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Let $n \in \Bbb{N}, n \gt 1$. Let $\Bbb{P} = $ the prime numbers in $\Bbb{N}$. Define \begin{align*} A_n &= \{ (p,q) \in \Bbb{P}^2 : p + q = 2n\}, \\ B_n &= \{ (p, q) : p - q = 2n \}. \end{align*}

I conjecture the only way to reach higher sets is to union the partitions of lower sets in this way: $$A_n = \bigcup_{k=1}^{n-1} B_{n-k} \circ A_k,$$ where $\circ$ is relational composition.

This comes from the fact that if $(q, p) \in A_k$ and $(r, q) \in B_{n-k}$ then $(p, r) \in A_n$ necessarily.

Do you think this is true?

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You are asking whether the following is true for any integer $n>1$ and any primes $p,q$: \begin{multline*} p+q = 2n \iff \text{there exists an integer $1\le k\le n-1$ and a prime $\ell$ such that } \\ p-\ell = 2(n-k) \text{ and } \ell+q = 2k. \end{multline*} As you point out, the $\Longleftarrow$ direction is straightforward. The $\Longrightarrow$ direction is easy as long as $p\ge5$: just take $\ell=3$ and $k=(q+3)/2$, so that $p-\ell=(2n-q)-3=2n-2k$, for example. However, it fails when $p=3$, since there is no smaller odd prime to choose for $\ell$. (It also fails when $n=2$.)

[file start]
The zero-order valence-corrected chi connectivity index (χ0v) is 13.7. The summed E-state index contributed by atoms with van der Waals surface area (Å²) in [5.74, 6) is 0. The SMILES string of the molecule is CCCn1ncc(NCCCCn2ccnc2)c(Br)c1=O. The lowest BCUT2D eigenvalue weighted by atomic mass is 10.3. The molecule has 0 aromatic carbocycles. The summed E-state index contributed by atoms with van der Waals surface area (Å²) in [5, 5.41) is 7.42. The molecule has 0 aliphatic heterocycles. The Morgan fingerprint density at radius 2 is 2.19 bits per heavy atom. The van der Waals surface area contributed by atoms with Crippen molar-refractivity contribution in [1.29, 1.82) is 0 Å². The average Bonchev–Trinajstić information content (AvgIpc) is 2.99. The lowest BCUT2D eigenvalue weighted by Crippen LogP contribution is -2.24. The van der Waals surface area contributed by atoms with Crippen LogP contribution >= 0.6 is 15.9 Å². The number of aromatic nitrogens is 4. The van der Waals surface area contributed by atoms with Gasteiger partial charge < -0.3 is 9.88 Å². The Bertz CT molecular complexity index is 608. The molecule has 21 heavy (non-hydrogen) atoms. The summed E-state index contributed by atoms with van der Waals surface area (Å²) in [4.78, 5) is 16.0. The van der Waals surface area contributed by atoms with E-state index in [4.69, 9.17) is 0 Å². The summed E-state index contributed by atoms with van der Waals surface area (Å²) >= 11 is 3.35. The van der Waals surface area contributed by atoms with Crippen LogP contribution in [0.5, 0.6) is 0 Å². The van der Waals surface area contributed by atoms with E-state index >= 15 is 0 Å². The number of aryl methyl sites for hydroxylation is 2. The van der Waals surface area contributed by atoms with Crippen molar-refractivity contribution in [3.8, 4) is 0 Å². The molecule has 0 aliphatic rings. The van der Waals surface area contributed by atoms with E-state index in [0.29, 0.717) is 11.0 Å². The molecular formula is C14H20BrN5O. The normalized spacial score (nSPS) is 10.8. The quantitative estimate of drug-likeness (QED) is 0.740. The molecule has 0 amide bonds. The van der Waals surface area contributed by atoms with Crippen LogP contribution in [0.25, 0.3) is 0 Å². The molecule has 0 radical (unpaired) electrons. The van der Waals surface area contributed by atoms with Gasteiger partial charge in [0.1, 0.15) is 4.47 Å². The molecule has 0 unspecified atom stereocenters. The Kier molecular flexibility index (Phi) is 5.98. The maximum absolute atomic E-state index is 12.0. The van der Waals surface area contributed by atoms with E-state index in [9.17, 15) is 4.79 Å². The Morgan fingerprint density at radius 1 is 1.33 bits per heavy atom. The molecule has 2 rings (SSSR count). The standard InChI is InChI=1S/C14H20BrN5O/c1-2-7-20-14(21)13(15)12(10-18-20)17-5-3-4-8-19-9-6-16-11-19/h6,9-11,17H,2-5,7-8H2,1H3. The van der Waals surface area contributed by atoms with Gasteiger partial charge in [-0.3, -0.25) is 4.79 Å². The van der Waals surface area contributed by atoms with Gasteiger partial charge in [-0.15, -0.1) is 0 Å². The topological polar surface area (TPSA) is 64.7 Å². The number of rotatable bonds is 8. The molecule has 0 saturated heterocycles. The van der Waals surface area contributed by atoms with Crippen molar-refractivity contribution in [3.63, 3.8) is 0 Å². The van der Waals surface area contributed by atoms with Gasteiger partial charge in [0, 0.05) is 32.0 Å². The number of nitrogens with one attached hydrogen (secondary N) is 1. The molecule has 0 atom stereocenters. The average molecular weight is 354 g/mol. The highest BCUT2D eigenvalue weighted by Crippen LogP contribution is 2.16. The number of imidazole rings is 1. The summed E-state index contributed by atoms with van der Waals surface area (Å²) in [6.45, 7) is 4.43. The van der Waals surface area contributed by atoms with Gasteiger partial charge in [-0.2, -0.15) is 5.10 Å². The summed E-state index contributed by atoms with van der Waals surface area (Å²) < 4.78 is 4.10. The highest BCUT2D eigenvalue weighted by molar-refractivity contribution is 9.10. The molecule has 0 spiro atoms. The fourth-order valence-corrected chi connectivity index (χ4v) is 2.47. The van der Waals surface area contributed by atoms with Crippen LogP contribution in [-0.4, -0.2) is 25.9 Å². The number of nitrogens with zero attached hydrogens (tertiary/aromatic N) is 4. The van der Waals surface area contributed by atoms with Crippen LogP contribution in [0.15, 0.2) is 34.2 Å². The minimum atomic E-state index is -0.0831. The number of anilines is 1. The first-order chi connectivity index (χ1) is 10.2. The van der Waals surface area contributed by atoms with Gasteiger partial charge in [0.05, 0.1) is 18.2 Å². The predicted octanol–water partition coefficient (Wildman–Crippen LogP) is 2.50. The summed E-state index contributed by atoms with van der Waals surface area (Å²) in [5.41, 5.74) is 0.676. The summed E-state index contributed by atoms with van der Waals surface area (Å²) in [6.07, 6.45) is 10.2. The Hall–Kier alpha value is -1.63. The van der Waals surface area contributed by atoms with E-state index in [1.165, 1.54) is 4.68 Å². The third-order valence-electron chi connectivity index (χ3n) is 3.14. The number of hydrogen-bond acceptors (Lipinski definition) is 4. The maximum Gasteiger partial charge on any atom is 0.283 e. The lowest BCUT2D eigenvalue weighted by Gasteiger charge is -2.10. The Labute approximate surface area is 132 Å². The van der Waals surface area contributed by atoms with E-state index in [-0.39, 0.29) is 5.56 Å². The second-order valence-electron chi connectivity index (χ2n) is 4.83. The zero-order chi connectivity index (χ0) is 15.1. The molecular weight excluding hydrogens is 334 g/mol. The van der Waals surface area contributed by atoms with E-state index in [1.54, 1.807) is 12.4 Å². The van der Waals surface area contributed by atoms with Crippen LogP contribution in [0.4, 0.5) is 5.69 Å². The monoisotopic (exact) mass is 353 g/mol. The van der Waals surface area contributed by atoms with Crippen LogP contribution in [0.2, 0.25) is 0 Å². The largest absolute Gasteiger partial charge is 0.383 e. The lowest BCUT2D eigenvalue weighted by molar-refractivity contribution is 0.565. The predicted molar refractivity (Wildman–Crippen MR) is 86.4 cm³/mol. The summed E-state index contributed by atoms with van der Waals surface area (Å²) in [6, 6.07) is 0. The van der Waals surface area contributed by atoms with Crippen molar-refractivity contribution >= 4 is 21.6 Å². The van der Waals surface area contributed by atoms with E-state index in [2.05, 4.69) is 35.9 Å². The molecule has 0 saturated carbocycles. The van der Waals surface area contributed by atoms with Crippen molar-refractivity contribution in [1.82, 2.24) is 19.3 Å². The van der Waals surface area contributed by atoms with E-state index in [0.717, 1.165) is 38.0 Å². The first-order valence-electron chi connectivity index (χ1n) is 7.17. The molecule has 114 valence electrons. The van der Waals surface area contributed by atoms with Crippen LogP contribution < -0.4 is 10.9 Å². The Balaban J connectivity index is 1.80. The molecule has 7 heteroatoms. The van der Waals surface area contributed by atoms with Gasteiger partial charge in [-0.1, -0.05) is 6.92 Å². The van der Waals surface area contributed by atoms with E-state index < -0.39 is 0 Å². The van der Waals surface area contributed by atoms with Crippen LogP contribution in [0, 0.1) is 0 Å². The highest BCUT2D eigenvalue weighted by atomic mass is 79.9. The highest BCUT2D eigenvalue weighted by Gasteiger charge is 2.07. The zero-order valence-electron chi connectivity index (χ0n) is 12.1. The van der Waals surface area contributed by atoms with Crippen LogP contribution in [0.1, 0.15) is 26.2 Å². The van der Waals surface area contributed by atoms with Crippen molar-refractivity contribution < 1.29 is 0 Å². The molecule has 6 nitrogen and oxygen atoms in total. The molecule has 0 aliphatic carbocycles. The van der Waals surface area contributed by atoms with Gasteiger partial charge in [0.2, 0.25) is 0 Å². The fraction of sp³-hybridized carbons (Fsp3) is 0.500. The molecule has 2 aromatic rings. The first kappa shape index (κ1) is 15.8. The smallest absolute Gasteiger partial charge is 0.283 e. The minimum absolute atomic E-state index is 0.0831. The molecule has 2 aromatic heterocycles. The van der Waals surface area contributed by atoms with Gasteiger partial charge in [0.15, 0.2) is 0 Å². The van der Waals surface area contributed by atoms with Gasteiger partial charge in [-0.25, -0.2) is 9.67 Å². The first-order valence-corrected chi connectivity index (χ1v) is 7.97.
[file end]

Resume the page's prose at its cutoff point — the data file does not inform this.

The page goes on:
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I'd argue no, because $$7+3=10\land7\cdot\frac{3}{2}+\frac{1}{2}=11\land3\cdot\frac{3}{2}+\frac{1}{2}=5 \implies 16=11+5$$via Collatz mapping: $$\frac{3n}{2}+1\land n=p+q\implies \frac{3n}{2}+1=(\frac{3p}{2}+\frac{1}{2})+(\frac{3q}{2}+\frac{1}{2})$$ . See https://oeis.org/A158709 , for relevant primes to pick from to add, that can if summed to 2 mod 4, turn 1 goldbach partition into another for the even just around the Collatz graph bend. it's technically hard to be truly composition free (okay technically, this is an iterated( repeated composition with self) map, but knowing it we need not iterate it) .

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